Of course, the discarding of imperfect produce is just one small aspect of food waste from field to fork. If you are up for a very heavy read on this subject, I’ve just finished Tristram Stuart’s book entitled Waste: Uncovering the global food scandal. Be prepared to be alarmed, as well as enlightened in extraordinary detail. And you can read the carrot waste story here.
Do you give much thought to what you throw out and where your rubbish ends up? As our population and economic wealth grows so too does our consumerism and ‘throw-away’ tendency, and with it the amount of waste that goes into landfill and therefore our environmental footprint. The food waste facts on the OzHarvest website succinctly outline the extent of this problem and the profound impact it has on people. In addition to food waste, cans, bottles, and takeaway plastic and coffee containers are an increasing problem for our environment.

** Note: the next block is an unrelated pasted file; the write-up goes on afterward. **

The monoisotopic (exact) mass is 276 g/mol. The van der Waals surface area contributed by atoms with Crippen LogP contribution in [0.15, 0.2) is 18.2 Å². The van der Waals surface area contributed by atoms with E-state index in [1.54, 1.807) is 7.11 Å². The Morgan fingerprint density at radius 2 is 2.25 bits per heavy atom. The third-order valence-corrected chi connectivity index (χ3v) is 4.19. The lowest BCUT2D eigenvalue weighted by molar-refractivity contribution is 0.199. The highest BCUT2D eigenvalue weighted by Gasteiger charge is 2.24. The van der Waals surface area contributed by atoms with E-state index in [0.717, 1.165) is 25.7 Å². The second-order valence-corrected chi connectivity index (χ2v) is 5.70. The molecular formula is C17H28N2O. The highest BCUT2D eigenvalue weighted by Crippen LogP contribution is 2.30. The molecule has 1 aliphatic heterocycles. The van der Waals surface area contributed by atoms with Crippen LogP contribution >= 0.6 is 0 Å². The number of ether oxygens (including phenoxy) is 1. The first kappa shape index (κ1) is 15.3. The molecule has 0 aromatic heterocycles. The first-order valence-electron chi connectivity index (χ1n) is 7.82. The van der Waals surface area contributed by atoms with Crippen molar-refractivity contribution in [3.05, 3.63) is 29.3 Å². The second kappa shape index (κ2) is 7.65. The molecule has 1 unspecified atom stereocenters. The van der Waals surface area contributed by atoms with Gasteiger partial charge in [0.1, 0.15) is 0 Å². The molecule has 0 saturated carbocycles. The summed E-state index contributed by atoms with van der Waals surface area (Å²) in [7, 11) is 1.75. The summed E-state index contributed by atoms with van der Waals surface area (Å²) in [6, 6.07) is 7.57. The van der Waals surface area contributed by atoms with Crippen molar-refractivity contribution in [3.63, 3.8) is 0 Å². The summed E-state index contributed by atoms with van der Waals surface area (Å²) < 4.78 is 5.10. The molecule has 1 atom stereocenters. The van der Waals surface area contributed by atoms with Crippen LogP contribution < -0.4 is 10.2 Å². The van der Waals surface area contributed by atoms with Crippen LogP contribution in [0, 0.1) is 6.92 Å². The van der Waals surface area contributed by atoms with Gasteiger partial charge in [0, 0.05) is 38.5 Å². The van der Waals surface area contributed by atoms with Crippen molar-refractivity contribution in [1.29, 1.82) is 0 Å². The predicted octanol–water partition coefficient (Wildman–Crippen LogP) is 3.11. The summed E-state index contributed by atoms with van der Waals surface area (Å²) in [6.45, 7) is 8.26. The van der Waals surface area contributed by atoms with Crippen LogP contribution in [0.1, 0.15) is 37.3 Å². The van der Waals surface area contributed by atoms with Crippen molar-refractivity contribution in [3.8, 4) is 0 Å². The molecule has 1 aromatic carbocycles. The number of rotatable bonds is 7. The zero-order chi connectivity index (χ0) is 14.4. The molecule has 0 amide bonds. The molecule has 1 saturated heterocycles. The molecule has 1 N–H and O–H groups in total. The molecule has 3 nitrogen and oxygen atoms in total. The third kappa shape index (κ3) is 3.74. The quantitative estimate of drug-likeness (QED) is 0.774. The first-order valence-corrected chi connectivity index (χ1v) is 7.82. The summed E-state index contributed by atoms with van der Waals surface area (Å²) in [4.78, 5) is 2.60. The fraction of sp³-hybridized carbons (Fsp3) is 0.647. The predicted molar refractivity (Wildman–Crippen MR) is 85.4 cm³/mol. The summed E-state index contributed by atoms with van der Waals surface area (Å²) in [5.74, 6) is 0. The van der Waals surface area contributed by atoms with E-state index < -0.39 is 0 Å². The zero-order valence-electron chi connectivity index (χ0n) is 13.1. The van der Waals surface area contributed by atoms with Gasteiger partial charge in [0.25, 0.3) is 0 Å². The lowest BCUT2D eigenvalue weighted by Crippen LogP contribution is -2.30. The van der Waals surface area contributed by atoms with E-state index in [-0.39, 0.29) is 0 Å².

I’ve been making a conscious effort to reduce household waste, and aim to minimise as much as possible what goes into both landfill and the recycling bin. Mr Simply Will complains that there are ‘so many rules about rubbish’, but seems to keep up quite well with my rubbish rules most of the time! Here are my top tips for reducing waste and rubbish.
Food waste: Continue reading